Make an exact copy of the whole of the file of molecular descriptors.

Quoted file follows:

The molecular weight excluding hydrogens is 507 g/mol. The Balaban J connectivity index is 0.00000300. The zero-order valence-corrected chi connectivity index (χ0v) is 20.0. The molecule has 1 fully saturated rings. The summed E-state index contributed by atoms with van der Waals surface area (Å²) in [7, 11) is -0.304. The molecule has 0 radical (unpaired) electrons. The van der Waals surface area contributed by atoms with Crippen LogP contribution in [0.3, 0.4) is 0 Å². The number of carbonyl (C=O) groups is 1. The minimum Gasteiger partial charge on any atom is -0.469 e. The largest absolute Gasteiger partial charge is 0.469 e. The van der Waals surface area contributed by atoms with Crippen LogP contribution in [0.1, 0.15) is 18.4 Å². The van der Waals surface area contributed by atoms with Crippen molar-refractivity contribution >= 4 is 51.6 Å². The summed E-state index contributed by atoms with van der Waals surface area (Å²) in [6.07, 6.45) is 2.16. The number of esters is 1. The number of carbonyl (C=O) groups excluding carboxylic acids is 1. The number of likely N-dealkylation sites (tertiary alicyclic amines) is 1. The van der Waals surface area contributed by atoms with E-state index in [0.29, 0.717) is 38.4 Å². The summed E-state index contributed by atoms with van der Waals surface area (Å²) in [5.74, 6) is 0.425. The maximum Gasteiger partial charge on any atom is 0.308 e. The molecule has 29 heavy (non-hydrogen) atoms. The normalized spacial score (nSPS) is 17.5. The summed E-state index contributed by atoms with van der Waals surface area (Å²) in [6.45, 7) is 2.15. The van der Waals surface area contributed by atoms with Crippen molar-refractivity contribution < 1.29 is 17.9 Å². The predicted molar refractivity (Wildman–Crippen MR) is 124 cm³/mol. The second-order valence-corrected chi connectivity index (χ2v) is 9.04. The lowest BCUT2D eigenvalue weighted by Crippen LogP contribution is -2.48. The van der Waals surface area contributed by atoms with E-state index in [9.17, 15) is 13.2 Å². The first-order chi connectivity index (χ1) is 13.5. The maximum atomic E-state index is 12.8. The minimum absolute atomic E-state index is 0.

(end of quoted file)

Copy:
The molecular weight excluding hydrogens is 507 g/mol. The Balaban J connectivity index is 0.00000300. The zero-order valence-corrected chi connectivity index (χ0v) is 20.0. The molecule has 1 fully saturated rings. The summed E-state index contributed by atoms with van der Waals surface area (Å²) in [7, 11) is -0.304. The molecule has 0 radical (unpaired) electrons. The van der Waals surface area contributed by atoms with Crippen LogP contribution in [0.3, 0.4) is 0 Å². The number of carbonyl (C=O) groups is 1. The minimum Gasteiger partial charge on any atom is -0.469 e. The largest absolute Gasteiger partial charge is 0.469 e. The van der Waals surface area contributed by atoms with Crippen LogP contribution in [0.1, 0.15) is 18.4 Å². The van der Waals surface area contributed by atoms with Crippen molar-refractivity contribution >= 4 is 51.6 Å². The summed E-state index contributed by atoms with van der Waals surface area (Å²) in [6.07, 6.45) is 2.16. The number of esters is 1. The number of carbonyl (C=O) groups excluding carboxylic acids is 1. The number of likely N-dealkylation sites (tertiary alicyclic amines) is 1. The van der Waals surface area contributed by atoms with E-state index in [0.29, 0.717) is 38.4 Å². The summed E-state index contributed by atoms with van der Waals surface area (Å²) in [5.74, 6) is 0.425. The maximum Gasteiger partial charge on any atom is 0.308 e. The molecule has 29 heavy (non-hydrogen) atoms. The normalized spacial score (nSPS) is 17.5. The summed E-state index contributed by atoms with van der Waals surface area (Å²) in [6.45, 7) is 2.15. The van der Waals surface area contributed by atoms with Crippen molar-refractivity contribution < 1.29 is 17.9 Å². The predicted molar refractivity (Wildman–Crippen MR) is 124 cm³/mol. The second-order valence-corrected chi connectivity index (χ2v) is 9.04. The lowest BCUT2D eigenvalue weighted by Crippen LogP contribution is -2.48. The van der Waals surface area contributed by atoms with E-state index in [9.17, 15) is 13.2 Å². The first-order chi connectivity index (χ1) is 13.5. The maximum atomic E-state index is 12.8. The minimum absolute atomic E-state index is 0.